And we remember and acknowledge with gratitude those who have passed. We thank the families of the donors and we attend carefully to the gifts they have left us. Yup. Through the ever original combination of matter, motion, human intent and the intelligence of nature. New forms will be manifest to enrich our life experience as we pursue these ongoing experiments with balance relationships and a connection to the hidden layers of ourselves. The dissection progression represents a step-by-step movement into the deeper levels of the human form.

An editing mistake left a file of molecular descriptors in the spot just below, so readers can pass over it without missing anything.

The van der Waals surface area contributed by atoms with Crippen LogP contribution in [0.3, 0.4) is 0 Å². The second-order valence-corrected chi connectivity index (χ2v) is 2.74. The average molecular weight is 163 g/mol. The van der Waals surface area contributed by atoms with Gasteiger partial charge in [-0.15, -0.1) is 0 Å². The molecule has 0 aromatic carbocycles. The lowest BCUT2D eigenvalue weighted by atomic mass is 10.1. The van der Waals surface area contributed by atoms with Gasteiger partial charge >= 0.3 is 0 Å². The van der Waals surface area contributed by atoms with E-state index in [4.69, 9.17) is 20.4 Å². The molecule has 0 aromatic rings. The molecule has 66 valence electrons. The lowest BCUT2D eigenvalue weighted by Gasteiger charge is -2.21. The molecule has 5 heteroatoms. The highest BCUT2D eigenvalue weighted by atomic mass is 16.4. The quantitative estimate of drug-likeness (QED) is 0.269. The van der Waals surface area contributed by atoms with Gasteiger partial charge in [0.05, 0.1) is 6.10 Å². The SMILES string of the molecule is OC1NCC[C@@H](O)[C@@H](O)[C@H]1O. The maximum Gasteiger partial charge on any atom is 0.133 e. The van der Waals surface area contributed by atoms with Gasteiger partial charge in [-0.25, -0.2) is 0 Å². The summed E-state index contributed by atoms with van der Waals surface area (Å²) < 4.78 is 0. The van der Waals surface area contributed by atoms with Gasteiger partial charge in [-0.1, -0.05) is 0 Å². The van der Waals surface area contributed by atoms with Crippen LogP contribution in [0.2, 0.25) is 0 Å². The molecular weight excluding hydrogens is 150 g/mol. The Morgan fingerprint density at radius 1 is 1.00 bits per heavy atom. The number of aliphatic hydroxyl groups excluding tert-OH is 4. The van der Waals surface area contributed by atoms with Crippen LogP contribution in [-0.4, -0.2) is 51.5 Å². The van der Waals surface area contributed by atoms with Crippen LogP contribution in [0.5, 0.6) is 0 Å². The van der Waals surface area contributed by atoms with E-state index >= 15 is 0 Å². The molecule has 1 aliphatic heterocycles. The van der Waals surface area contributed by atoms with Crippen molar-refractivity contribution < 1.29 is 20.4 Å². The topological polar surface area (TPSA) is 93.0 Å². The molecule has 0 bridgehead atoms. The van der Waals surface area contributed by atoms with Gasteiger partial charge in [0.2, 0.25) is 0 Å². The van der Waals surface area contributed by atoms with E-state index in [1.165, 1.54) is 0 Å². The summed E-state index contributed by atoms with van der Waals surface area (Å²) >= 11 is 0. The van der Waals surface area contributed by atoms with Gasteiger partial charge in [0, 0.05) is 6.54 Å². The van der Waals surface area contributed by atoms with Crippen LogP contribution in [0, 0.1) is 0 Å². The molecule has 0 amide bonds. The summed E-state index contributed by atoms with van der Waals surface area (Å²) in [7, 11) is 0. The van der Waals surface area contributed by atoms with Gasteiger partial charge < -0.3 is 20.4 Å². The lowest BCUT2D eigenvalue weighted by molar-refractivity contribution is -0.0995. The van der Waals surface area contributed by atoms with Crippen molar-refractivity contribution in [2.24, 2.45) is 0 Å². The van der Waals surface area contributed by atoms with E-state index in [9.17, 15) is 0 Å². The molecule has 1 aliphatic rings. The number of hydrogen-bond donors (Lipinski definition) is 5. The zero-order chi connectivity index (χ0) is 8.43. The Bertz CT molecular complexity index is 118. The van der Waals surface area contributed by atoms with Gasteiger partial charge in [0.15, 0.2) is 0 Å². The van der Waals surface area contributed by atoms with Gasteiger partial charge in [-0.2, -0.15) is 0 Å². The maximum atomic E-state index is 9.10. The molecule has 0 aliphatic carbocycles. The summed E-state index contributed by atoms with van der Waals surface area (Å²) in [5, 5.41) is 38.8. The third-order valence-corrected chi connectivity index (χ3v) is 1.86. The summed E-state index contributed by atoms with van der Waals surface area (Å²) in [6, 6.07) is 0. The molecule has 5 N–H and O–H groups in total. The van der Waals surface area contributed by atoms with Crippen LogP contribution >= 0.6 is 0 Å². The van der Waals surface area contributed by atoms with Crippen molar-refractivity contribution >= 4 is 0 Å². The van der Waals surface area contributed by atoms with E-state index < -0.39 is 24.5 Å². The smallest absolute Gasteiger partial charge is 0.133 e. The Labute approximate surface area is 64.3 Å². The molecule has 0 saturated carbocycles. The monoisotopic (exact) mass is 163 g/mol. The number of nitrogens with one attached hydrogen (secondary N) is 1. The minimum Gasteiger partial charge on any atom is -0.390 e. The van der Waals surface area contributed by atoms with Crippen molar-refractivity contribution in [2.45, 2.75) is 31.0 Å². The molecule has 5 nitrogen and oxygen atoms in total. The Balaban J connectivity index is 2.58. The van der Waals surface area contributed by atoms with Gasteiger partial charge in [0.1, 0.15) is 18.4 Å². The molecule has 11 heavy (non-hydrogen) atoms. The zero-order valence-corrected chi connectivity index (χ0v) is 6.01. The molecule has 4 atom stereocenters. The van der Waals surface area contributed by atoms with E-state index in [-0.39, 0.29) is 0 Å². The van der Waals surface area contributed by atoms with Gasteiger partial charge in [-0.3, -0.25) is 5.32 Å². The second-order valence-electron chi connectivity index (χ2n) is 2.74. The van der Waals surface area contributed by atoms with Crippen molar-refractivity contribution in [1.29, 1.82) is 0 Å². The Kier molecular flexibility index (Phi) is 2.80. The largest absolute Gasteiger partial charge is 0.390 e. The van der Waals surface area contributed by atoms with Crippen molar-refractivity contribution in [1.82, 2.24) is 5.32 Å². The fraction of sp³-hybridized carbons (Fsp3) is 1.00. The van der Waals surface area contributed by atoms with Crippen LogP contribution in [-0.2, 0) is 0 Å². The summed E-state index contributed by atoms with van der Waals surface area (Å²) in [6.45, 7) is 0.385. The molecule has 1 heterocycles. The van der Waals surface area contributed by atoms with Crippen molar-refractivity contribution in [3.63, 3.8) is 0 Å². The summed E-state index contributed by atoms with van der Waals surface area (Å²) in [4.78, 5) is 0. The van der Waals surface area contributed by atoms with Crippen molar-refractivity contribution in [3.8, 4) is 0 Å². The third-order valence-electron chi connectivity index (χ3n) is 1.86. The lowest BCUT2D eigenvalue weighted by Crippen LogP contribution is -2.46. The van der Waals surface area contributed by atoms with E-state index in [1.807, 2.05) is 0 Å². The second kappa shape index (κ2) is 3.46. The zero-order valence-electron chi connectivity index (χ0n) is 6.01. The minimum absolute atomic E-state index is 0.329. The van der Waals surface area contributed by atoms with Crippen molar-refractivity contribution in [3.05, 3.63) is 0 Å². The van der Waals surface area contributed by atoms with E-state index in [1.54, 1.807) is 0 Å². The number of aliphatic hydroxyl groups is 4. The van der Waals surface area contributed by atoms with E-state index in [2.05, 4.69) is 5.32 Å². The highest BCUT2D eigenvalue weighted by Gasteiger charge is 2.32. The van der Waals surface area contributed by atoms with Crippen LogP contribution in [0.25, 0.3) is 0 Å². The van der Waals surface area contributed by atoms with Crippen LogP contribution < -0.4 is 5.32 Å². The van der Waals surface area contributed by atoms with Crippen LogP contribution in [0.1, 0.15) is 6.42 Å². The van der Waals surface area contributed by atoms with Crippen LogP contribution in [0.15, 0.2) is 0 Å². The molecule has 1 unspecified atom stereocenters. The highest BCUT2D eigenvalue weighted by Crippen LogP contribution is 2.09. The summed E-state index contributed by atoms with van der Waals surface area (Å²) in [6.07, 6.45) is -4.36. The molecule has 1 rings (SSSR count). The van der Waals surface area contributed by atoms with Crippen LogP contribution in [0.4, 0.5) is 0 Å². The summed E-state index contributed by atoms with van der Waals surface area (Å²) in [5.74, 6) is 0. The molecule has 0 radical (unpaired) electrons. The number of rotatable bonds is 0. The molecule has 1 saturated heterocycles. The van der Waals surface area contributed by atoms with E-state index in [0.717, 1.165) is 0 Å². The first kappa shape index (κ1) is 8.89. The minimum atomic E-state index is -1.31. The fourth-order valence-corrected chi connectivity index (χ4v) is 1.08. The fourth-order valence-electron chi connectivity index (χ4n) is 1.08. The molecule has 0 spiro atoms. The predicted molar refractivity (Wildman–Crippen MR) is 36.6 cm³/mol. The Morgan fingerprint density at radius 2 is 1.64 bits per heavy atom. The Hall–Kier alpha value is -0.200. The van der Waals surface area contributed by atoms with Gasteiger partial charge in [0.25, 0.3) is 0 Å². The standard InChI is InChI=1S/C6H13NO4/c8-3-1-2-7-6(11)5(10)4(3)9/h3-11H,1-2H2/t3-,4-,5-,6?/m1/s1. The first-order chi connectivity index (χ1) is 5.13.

In this series we studied the body at the macro level. Here we intend to deep learning experience with the level of physical form which be readily observed with our eyes felt with our hands and differentiated with a fingertip or a scalpel and then reflected and removed for further appreciation and study the amazing worlds of micro biology. Molecular biology and physics remain outside the range of the camera lens is used on this particular project because patterns of relationship and structure have been proven to repeat at many different levels. Observations made at the gross level give us a very practical experience of the kinds of relationships which exist at other important levels of connection within us and between us applying the onion tree model to the whole body is a lens which focuses our attention, particularly on layered shifts of tissue textures and head to toe continuity's, which the human form presents. There are an infinite number of other ways.